Monday, February 27, 2012

a porpoise for a trip

The picture of the turtle I took was
blurry - so here's my lunch instead
This morning I went on a short road trip to drop off a harbour porpoise and pick up an olive ridley sea turtle from the Pacific Biological Centre - a trip that took two hours one way. Both animals had been found dead, frozen and put into scientists hands.

Olive ridley’s are the most abundant of the sea turtles. Unfortunately, their numbers are declining putting them at risk of extinction like all the other sea turtles. Years ago, I saw a live one on a beach in Costa Rica that came ashore to lay eggs - we moved along quickly to avoid disturbing her. It was night and to me she seemed huge as she hauled her mass up the sandy beach, however, they’re small compared to other sea turtles.

The sea turtle we picked up today ventured too far north as they normally live in tropical waters - in fact, turtle was the first olive ridley ever found here. Cold blood in cold water meant the animal probably was moving pretty slow. It was found on a beach in Toffino after it was too late to help. Why it came this far north we don’t know.

I’ll write more about the turtle shortly, as I’ll be helping at the museum to preserve it.

Thursday, February 23, 2012

talks about climate change

I'm still at the Ocean Sciences Meeting. So far, every session of talks I attend are in rooms with a capacity for a great number more people than show up. As I look around, there is always an uneven sprinkling of people throughout the room.

Wednesday, 22 February 2012 - Day 3

An interesting point came up that I hadn’t considered: coral reefs are studied with much more frequency than the equally (or more so) common eelgrass beds. I wonder if the colourful fish make are simply more appealing? Although, fascinating creatures live in eelgrass.

One of the sessions I attended was titled ‘Imaging the Ocean Interior’ - I was excited about one of the last talks that hinted at exploring underwater ice caverns with acoustics. Two of these talks focused on re-using the seismic survey data collected by oil and gas companies. This is data collected to look at what is beneath the ocean floor, but it can provides interesting information about the structure within the water column such as internal waves and boundaries between layers.

A cool use of acoustics is looking at really small things. One group is able to ‘see’ targets down to 0.8 mm in size. This same group has simultaneously developed an optical system, essentially an underwater microscope, that sees to 25 micrometers giving a clear view of phytoplankton. Both these techniques can be deployed into the ocean, reducing the need to bring samples back to the lab.

The afternoon wasn’t without disappointment. The under ice exploring talk focused on a project they wanted to do, not one already completed. I’ll have to attend the next conference to see their results.

Thursday, 23 February 2012 - Day 4

Melting glaciers are an iconic symbol of climate change
- J. Bamber, Nature, February 2012

Another early start with ‘Dynamics of Fjords and High Latitude Estuaries’. A lot of focus is being put on the fjords in Greenland because of the melting ice sheet there. As this ice sheet melts it adds about 0.09 mm each year into the oceans contributing to rising sea levels. The majority of fresh water released from a glacier is due to calving icebergs and melting from beneath the glacier that passes over sea water, only a small portion if due to run off. Increased fresh water can change the dynamics of fjords making an interesting basis for a scientific study.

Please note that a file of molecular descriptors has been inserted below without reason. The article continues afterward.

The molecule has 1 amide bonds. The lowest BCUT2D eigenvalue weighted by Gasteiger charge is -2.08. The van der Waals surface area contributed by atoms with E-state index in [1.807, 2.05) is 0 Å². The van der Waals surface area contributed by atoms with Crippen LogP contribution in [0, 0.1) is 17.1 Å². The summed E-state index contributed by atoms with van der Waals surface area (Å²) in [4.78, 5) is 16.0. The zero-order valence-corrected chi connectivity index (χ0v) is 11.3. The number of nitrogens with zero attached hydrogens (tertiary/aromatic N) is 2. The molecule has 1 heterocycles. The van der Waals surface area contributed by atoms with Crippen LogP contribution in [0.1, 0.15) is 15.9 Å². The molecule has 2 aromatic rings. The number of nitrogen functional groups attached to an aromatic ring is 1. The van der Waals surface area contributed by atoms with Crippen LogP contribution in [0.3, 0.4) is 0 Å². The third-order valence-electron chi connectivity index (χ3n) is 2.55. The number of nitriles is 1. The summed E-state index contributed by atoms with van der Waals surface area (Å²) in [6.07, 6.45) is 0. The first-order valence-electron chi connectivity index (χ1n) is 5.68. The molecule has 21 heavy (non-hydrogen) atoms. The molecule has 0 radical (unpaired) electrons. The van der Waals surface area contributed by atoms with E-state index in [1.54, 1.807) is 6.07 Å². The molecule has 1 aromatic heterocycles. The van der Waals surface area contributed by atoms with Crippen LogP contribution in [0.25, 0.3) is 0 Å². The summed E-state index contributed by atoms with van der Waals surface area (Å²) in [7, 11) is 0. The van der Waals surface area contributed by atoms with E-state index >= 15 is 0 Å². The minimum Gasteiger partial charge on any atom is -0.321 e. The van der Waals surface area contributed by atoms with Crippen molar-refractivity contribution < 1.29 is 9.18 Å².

As a tangent - I wish I brought my camera so I could include some pictures!

Wednesday, February 22, 2012

my brain is full!

I’m at the Ocean Science Meeting in Salt Lake City Utah. After the end of day two, I can officially say my brain is full.

Monday, 20 February 2012 - Day 1

I got up early to attend one of the first sessions of talks titled ‘Integrating Oceanography and Animal Tracking - the Ocean Tracking Network’ as my work is part of this project. An interesting point was raised: “results will not reflect the properties of fish ‘untouched’ by the hand of man.” Putting a tag inside the fish will alter its behavior, at worst the surgery could kill it at best it might swim away after a really bad day.

Tagging fish can answer questions like: how long a fish remains in an area, if they make daily migrations or movement related to tides, or how many of a population stays put compared to numbers that go wandering.Tracking projects were discussed from South Africa to Australia to Canada.

The migrations of the American eel made an interesting tracking example. These eels spend most their lives in fresh water ranging from Greenland to the north coast of South America. At the end of their lives, all of these eels migrate to the Sargasso Sea to spawn. We know close to nothing about this migration, but we do know their population dropped dramatically in the last 30 years.

To learn more and potentially take preservation measures, eels were tagged in the St Lawrence River. 145 eels were tagged in 2010 and 2011. From the acoustic signals recorded we learned that they don’t migrate as a group, and they take advantage of tides and darkness to move. Temperature data showed that unlucky eels were eaten by Tuna and shark as their stomachs are warmer than the surrounding waters.